My many trips to Israel, the HolyLand produced thousands of images, most of those Fuji Velvia slide exposures ended up in the circular file (the garbage). Those trips to the Golan, Galilee, Rosh Hanikra, Netanya area, Jerusalem, Ein Gedi, Mishmarot and so much more yielded some images that brought great joy to me, though few knew of these spectacular captures that I made. wingedbeauty.com enables me to share them with you, and we can all agree that the beauty and diversity of the amazing Earth is boundless.

This female Gonepteryx Farinosa Farinosa was seen on Mt. Hermon, at the northernmost point of the Upper Golan, in June. They are only found on the top of that 7,000 foot high peak, and I was there just when they were fresh, and aloft.

On this day, Fathers Day in the USA, seeing this image, and remembering my excitement when I shot away, pleases me, alot.

Jeff

Another Rare HolyLand Butterfly?

Nordmannia Myrtale butterfly photographed by Jeffrey Zablow at Mt. Hermon, Israel

I watched the full tourist buses enter and leave the National Park at Capernum. The entire time I was standing there, they were coming and going. Being me, I wondered how many of those folks broke lose from their tours and explored on their own.

Me? I’ve not been on an Israeli tour for decades. Really. I find much deep meaning in exploring the Upper Galilee, the Golan, Ramat Hanadiv on the Mediterranean, Binyamina and more. I’m seeking Israeli butterflies and at the same time I’m totally immersed in the Land, in the HolyLand. Few, including my own family, understand. I’m fine, for I understand. My roots there go back, all the way back to King David, Moses, Aaron, Joseph, Benjamin, Rachel, Leah, Jacob, Isaac and Abraham & Sarah.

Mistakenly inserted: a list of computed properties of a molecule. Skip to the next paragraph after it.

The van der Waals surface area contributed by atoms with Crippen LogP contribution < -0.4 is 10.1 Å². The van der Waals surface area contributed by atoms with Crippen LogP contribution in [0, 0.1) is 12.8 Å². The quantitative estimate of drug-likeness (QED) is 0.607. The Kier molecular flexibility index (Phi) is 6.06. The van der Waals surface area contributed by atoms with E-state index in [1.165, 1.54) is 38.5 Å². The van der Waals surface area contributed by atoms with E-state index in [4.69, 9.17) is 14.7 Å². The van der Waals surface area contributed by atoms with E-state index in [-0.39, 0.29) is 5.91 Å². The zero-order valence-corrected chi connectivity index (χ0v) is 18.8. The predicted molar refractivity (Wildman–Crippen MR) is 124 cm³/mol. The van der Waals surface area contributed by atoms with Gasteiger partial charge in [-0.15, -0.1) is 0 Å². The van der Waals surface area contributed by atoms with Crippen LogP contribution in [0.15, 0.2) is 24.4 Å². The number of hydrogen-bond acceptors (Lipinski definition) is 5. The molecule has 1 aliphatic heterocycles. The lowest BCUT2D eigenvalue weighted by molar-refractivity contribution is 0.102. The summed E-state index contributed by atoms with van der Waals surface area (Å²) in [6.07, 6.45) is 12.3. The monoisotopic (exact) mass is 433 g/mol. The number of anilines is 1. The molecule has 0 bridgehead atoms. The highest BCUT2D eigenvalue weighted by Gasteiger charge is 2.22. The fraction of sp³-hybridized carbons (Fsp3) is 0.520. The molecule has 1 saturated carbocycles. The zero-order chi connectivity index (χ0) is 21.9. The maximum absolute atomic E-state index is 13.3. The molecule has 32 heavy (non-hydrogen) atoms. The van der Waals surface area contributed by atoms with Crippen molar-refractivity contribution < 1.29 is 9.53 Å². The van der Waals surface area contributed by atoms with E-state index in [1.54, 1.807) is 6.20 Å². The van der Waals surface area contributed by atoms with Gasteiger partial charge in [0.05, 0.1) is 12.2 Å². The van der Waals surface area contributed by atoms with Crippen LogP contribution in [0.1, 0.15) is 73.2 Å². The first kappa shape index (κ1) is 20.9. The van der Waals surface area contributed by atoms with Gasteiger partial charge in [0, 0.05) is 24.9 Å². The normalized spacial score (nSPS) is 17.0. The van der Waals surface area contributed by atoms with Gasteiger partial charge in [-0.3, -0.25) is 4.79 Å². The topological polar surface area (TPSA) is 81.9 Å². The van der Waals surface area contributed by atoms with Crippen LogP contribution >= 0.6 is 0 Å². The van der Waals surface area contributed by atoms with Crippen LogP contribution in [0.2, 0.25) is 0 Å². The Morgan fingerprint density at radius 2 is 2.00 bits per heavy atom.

This very rare HolyLand butterfly, Nordmannia Myrtale was shot on the peak of Mt. Hermon. I knew at the time that the top of that mountain hosted butterflies not found anywhere else, and seeing her, as Joshua and Jesus must have, Rocks! me, it does. Rocks me!

Jeff

To See This Rare Parnassian Butterfly You Must . . . .

Parnassius mnemosyne butterfly photographed by Jeffrey Zablow at Mt. Hermon, Israel

Where did I see this very Rare Parnassius Mnemosyne Syra butterfly? When did I see it? Why did I see it there? How confident was I that I’d see it?

I secured a guide to find especially rare butterflies, species only found on the peak of Mt. Hermon in the HolyLand(Israel). He picked me up in Tel Aviv and we drove the 3 hours to the Golan. The next day we took the lift up the 7,000 feet slope, and WOW! The peak of the mountain was so much larger and more expansive than I ever imagined. Eran lugged many liters of water for us, vital on that scorching 95F June day. We met birder there, they from Germany, who were seeking migratory birds. Eran spotted a land mine, a menacing man-made monster, in an area I was working in my search for butterflies. The mountain had been a battleground.

Eureka! We found many rare butterflies there, including this one. It was kind of exciting to know that our every move was being observed by the IDF, United Nations Observers and for sure Syrian troops.

The peak of Mt. Hermon is no longer open to us, for Syrian has recently been the world’s worst killing field, and because there are now more than 50,000 Iranian troops on the north base of Mt. Hermon, they wearing Syrian uniforms and driving Syrian marked military vehicle. That’s almost as dangerous a place to be as downtown New York, downtown Portland, Oregon or downtown Minneapolis. Irony of ironies.

I treasure this image. Really. How many have such?

Jeff